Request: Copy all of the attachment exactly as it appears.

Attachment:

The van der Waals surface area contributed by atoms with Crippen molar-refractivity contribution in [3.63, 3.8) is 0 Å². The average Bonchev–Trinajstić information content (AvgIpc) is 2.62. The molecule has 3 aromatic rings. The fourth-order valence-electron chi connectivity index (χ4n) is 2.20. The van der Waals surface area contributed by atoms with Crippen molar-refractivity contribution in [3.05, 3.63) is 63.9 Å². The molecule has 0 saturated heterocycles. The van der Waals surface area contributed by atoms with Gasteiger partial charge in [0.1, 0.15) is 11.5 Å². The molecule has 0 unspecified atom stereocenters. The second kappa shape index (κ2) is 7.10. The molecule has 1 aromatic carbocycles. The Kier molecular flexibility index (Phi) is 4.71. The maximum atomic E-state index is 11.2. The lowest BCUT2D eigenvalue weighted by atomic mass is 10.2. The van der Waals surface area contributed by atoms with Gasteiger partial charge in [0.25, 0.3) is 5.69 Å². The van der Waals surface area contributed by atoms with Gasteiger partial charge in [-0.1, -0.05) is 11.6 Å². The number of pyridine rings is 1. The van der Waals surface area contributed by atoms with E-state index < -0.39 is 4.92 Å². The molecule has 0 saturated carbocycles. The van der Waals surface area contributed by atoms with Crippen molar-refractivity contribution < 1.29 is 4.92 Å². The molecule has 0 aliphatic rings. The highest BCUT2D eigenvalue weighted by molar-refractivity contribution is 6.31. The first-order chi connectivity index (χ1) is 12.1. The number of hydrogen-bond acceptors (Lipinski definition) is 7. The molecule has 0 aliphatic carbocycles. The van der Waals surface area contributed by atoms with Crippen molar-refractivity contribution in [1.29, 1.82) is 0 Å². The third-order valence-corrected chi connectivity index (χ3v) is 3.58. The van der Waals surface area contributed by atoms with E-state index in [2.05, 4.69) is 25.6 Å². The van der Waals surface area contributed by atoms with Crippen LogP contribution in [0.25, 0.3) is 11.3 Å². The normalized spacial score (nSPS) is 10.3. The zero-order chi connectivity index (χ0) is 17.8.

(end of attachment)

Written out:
The van der Waals surface area contributed by atoms with Crippen molar-refractivity contribution in [3.63, 3.8) is 0 Å². The average Bonchev–Trinajstić information content (AvgIpc) is 2.62. The molecule has 3 aromatic rings. The fourth-order valence-electron chi connectivity index (χ4n) is 2.20. The van der Waals surface area contributed by atoms with Crippen molar-refractivity contribution in [3.05, 3.63) is 63.9 Å². The molecule has 0 saturated heterocycles. The van der Waals surface area contributed by atoms with Gasteiger partial charge in [0.1, 0.15) is 11.5 Å². The molecule has 0 unspecified atom stereocenters. The second kappa shape index (κ2) is 7.10. The molecule has 1 aromatic carbocycles. The Kier molecular flexibility index (Phi) is 4.71. The maximum atomic E-state index is 11.2. The lowest BCUT2D eigenvalue weighted by atomic mass is 10.2. The van der Waals surface area contributed by atoms with Gasteiger partial charge in [0.25, 0.3) is 5.69 Å². The van der Waals surface area contributed by atoms with Gasteiger partial charge in [-0.1, -0.05) is 11.6 Å². The number of pyridine rings is 1. The van der Waals surface area contributed by atoms with E-state index < -0.39 is 4.92 Å². The molecule has 0 saturated carbocycles. The van der Waals surface area contributed by atoms with Crippen molar-refractivity contribution < 1.29 is 4.92 Å². The molecule has 0 aliphatic rings. The highest BCUT2D eigenvalue weighted by molar-refractivity contribution is 6.31. The first-order chi connectivity index (χ1) is 12.1. The number of hydrogen-bond acceptors (Lipinski definition) is 7. The molecule has 0 aliphatic carbocycles. The van der Waals surface area contributed by atoms with Crippen molar-refractivity contribution in [1.29, 1.82) is 0 Å². The third-order valence-corrected chi connectivity index (χ3v) is 3.58. The van der Waals surface area contributed by atoms with E-state index in [2.05, 4.69) is 25.6 Å². The van der Waals surface area contributed by atoms with Crippen LogP contribution in [0.25, 0.3) is 11.3 Å². The normalized spacial score (nSPS) is 10.3. The zero-order chi connectivity index (χ0) is 17.8.